Article23 November 2018Reading time 4 minutes

Swiss franc: Another populist referendum

USD: High yield FX enjoying recent stability in US rates

The recent pause in US rates and the drop in oil prices have allowed some breathing room for high yield FX, where the likes of the South African rand, Turkish lira, Indian rupee and Indonesian rupiah have been correcting to their best levels since the Turkey-inspired sell-off in August. While emerging market equity performance may not suggest it, ETF flow data suggests investors are looking for value in emerging market equities and have over the last week put nearly US$1 billion into the iShares IEMG ETF, which tracks the MSCI EM equity index. That rotation into EM is typically a mild dollar negative across the board, but clearly, the euro is saddled with quite a few problems (there is no sign of an end to the negative rate environment) and that’s why short EUR, long high yield FX trades have been performing well. We see this trend extending into next week, but have a house view that this is a temporary correction lower in US rates and that they should be retesting the highs by year-end. This temporary dollar correction can extend a little further against EM, but the heavily Europe-weighted DXY probably finds support ahead of the 96 area.

EUR: First look at the November PMIs

As above, the euro has so far been unable to take advantage of the better EM environment and today’s data may well cement this trend. Germany’s 3Q GDP has already been confirmed at -0.2% quarter-on-quarter (largely hit by net exports) serving as a reminder that the open economy of Europe has the most to lose from trade wars. Look out for November PMIs across the region today, which have effectively nosedived through 2018. As Peter Vanden Houte wrote yesterday, the December ECB meeting could see risks emerge over the growth outlook. We now see EUR/USD in a 1.12-1.15 trading range until year-end.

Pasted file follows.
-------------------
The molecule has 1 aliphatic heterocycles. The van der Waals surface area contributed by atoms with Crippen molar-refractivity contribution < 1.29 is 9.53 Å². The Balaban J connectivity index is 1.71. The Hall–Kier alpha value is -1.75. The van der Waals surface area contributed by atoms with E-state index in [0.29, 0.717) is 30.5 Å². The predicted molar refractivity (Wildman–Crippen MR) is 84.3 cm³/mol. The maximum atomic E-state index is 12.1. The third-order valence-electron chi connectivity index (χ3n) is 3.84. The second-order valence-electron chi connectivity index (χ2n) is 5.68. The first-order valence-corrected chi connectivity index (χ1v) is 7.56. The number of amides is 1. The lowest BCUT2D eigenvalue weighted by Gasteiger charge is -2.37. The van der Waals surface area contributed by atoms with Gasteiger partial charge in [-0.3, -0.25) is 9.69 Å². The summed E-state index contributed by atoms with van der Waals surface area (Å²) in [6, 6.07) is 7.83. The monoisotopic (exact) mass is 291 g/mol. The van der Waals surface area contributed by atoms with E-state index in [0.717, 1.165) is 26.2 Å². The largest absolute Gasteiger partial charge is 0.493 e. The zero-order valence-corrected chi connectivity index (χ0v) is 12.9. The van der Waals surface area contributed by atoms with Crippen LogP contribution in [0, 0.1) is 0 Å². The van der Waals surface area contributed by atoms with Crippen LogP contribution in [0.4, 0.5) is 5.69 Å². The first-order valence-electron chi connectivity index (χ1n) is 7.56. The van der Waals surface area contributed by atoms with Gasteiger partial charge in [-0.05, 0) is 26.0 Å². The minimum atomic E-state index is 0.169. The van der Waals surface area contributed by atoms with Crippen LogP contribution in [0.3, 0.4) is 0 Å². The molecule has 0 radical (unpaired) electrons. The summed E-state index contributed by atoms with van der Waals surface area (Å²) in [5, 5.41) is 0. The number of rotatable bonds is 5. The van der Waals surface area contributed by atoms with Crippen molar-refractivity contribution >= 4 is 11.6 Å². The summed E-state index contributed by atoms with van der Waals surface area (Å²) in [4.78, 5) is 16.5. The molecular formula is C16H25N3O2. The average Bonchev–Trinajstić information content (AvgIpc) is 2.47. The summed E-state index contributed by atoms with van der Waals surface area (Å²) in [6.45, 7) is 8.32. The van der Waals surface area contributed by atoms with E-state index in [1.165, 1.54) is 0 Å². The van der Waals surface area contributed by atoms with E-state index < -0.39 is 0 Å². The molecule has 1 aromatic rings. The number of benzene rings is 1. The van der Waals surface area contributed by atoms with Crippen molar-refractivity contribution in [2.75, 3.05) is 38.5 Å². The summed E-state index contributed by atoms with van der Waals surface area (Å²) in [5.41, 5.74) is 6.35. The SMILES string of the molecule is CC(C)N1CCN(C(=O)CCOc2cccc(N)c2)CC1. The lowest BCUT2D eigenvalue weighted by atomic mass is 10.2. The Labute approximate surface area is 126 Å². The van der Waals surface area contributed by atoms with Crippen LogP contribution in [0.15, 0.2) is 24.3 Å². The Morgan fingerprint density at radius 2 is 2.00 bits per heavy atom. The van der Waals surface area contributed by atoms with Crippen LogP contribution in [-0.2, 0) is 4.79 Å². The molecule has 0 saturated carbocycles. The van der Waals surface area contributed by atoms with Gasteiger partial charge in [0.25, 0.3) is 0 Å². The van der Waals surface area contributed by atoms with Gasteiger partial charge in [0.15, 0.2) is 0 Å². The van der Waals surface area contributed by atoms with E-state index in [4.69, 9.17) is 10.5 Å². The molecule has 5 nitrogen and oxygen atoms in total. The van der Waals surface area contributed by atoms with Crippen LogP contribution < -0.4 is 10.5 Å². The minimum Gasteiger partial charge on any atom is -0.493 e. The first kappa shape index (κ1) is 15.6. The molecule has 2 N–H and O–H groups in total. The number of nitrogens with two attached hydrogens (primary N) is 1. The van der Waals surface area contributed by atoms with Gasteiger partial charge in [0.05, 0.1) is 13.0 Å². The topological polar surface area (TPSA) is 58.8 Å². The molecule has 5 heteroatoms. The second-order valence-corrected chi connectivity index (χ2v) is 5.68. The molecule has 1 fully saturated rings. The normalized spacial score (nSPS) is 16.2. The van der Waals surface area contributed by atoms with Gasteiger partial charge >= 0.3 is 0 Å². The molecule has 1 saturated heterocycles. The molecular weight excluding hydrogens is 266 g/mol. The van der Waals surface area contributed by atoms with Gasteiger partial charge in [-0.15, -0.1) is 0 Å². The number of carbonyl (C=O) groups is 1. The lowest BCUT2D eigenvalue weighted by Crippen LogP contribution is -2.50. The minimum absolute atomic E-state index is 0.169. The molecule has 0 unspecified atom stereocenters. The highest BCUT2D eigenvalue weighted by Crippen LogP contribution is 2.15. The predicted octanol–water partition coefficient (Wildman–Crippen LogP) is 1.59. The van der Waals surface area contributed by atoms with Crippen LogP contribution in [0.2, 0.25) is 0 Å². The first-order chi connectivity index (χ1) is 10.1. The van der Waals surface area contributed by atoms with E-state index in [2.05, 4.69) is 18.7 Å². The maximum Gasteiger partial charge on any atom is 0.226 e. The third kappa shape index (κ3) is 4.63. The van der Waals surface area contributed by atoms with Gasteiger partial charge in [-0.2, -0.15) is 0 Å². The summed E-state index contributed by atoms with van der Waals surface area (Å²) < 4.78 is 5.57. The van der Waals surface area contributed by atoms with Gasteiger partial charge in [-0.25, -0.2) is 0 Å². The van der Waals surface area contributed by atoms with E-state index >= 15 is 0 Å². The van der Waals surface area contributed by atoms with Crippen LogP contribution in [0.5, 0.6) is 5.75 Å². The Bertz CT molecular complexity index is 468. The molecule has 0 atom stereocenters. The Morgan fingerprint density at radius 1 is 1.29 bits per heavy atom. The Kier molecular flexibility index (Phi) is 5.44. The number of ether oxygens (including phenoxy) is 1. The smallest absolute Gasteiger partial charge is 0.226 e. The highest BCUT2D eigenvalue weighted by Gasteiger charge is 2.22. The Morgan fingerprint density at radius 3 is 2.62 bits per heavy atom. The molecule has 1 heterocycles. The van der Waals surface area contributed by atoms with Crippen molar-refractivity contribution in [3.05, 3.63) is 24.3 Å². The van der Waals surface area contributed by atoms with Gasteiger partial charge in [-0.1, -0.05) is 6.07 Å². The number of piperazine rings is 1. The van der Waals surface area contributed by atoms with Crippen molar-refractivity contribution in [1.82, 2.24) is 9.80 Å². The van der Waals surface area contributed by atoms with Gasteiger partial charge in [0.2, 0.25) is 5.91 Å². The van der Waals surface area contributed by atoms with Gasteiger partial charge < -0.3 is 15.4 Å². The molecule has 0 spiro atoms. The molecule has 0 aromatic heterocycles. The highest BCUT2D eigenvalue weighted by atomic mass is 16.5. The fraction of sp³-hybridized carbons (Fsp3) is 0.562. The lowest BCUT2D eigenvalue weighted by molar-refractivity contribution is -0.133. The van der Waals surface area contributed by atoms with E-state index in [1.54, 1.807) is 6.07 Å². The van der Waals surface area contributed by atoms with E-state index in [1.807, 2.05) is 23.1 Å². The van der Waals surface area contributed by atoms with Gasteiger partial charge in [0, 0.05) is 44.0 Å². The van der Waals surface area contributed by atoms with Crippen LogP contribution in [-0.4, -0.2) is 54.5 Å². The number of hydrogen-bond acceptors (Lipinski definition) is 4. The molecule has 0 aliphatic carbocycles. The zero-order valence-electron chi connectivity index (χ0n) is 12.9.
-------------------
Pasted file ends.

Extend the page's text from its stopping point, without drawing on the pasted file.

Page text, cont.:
GBP: Outsized rally on the political declaration. Seems overdone

We think yesterday’s GBP rally on the positive political (non-binding) declaration looks overdone. We doubt this secures a passage of the EU withdrawal bill at its first attempt in UK parliament, hitting GBP. Increasingly it seems this may have to go to a second vote, perhaps as late as next February. More GBP volatility – and probably a weaker GBP – look likely into early next year. No wonder the FX options market is treating GBP like an EM currency.

CHF: Should Swiss law trump international agreements?

Swiss voters hold another referendum on Sunday (these are regular occurrences in Switzerland) – this time on whether Swiss law should take precedence over international treaties. As Charlotte de Montpellier writes, the vote has been proposed by the Eurosceptic Swiss People’s Party (SVP) to effectively ‘take back control’. (Sounds familiar to those of us in the UK). The implications for Swiss markets are that a yes vote would complicate negotiations between Switzerland and the EU. Among other things, it would question the equivalence treatment of the Swiss stock market in Europe. While one could argue that Switzerland’s large net international investment position means that European financial markets have more to lose than Switzerland, we would however see the Swiss franc coming under pressure in the surprise outcome of a ‘Yes’ vote. Let’s see how the vote goes.